Posted by : atcampbell | On : April 15, 2003

Psychohistorical Crisis by Donald Kingsbury

Twelve people showed up for this discussion at the home of the Brothers Siros. Our topic, Donald Kingsbury’s Psychohistorical Crisis, is a far-future novel about mathematicians who try to predict the future. Many of the ideas discussed in this book were major elements of Isaac Asimov’s Foundation series, which Kingsbury acknowledges as his inspiration. Seven of us started Psychohistorical Crisis but only four finished it. Two of us had read prior Kingsbury works, and all but one had read Asimov’s Foundation books.

Many of us were intrigued by the idea of psychohistory, and we thought Kingsbury explored it well. This book was full of big ideas and first rate science. The depiction of mathematicians at work seemed genuine. We found this book’s

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Posted by : atcampbell | On : April 1, 2003

The Last Hot Time by John M. Ford

This discussion at Judy and Jeff’s home drew fifteen participants, including one first-timer. Our topic was John M. Ford’s The Last Hot Time, a novel about a young paramedic who stumbles into a fairy world resembling North America in the 1930s, but with gangster elves. All but one of us had started and finished the book.

We found much to like. Enjoyable elements included sympathetic characters with good characterizations, clear prose, and a literary narrative style that reveals information in a carefully chosen manner. Some of the scenery was interesting, including a fantastic aquarium. The moral and ethical crises that faced the

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Posted by : atcampbell | On : March 18, 2003

Probability Moon by Nancy Kress

This meeting at Willie and Charles’s home attracted fourteen people, including one first-time participant. Our topic was Probability Moon, a science fiction novel by Nancy Kress. The story involves a delegation of scientists from Earth who travel to a distant planet (via newly discovered “space tunnels”) to make first contact with aliens. The story is told via several viewpoint characters, including humans and aliens. Nine of us had started the book, and eight had finished it.

We enjoyed reading a traditional science fiction novel. Kress’s polished prose and well-developed characters led most of us to a fast, enjoyable reading experience. The alien society with a “shared reality” was vividly portrayed. We were able to

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Posted by : atcampbell | On : March 4, 2003

American Gods by Neil Gaiman

Sixteen people attended this discussion at Willie and Charles’s house. Our topic was American Gods by Neil Gaiman, a contemporary fantasy novel that had recently won the Hugo Award. The book follows Shadow, an ex-con hired by the mysterious Mr. Wednesday to accompany him on a long road trip during which they encounter ghosts, landmarks, serial killers, and mythical beings. Everyone at the meeting had started the book, and all but one had finished it.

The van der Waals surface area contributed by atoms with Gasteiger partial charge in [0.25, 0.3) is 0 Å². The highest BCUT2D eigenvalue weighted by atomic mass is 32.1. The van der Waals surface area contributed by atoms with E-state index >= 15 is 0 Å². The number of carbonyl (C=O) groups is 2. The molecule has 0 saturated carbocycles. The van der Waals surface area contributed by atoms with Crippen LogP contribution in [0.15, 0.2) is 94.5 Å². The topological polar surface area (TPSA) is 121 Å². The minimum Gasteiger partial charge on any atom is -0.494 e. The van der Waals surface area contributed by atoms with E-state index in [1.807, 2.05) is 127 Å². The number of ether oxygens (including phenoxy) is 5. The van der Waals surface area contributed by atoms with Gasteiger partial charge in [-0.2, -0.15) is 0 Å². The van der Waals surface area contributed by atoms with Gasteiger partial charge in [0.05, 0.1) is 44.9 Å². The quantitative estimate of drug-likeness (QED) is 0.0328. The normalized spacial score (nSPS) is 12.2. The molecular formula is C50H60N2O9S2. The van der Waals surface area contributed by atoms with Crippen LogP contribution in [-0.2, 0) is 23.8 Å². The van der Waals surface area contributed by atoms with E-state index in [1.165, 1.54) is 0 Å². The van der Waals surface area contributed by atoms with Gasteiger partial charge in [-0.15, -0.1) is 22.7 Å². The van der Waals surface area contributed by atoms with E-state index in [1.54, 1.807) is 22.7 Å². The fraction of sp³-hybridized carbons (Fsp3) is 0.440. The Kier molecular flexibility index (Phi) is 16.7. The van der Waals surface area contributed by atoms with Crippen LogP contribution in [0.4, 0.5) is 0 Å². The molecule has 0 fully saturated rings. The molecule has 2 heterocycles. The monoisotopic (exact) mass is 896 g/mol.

We found a lot to like about this book. One person said, “This is my kind of fantasy!” We enjoyed the strange and intricate details of the places Shadow visited, many of which really exist. We liked the god of the Internet, whose style of speaking resembles that of a well-known Austin writer. We liked this book’s exploration of mythology, and we appreciated Gaiman’s acknowledgement of

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Posted by : atcampbell | On : February 18, 2003

Daughter of the Empire by Raymond E. Feist and Janny Wurts

This discussion was originally scheduled for February 4, but on that date two members of the Reading Group, including the one who’d recommended this book, were in the hospital. Thus we rescheduled the meeting, and both of the patients were healthy enough to attend.

Eleven people attended the meeting at Jeff and Judy’s house. All of us had started the book, and nine finished it. Five at the meeting had read other books by Feist or Wurts.

Daughter of the Empire is set in a low-tech world with a male-dominated society. The title character is a young woman, Mara, who inherits control of her

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Posted by : atcampbell | On : January 21, 2003

The Duke of Uranium by John Barnes

Twelve people attended this discussion of at Judy and Jeff’s house. Our topic was The Duke of Uranium, a futuristic SF adventure. The story follows a group of teenage high school friends who get involved in a plot involving kidnapping, conspiracy, aliens, and daring rescues. All but one of us at the meeting had read the book in its entirety, and the other person was just at the meeting to socialize and tag along for dinner.

Several of us found the story to be a fast-paced romp in a classic style. We liked the old-fashioned flavor of earnest young people yearning to do brave heroic deeds. We were interested in the details of the Hive, the space habit in Earth’s

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Posted by : atcampbell | On : January 7, 2003

The Two Towers by J. R. R. Tolkien

Seventeen people, including one first-time attendee, came to this meeting at Willie and Charles’s home. Our topic was The Two Towers, the second volume in Tolkien’s classic Lord of the Rings trilogy. The story involves friendship, honor, battles, poetry, loyalty, attempts to save the world, and talking trees. Everyone at the meeting had finished the book, and only one person had read the book for the first time in the past year. Most of us had first read it in high school or college.

About half of our group thought the book was wonderful. Tolkien’s writing style was described as “beautiful language,” “lyrical passages,” and “masterful storytelling.” Also, several people were impressed with the size of the story, with

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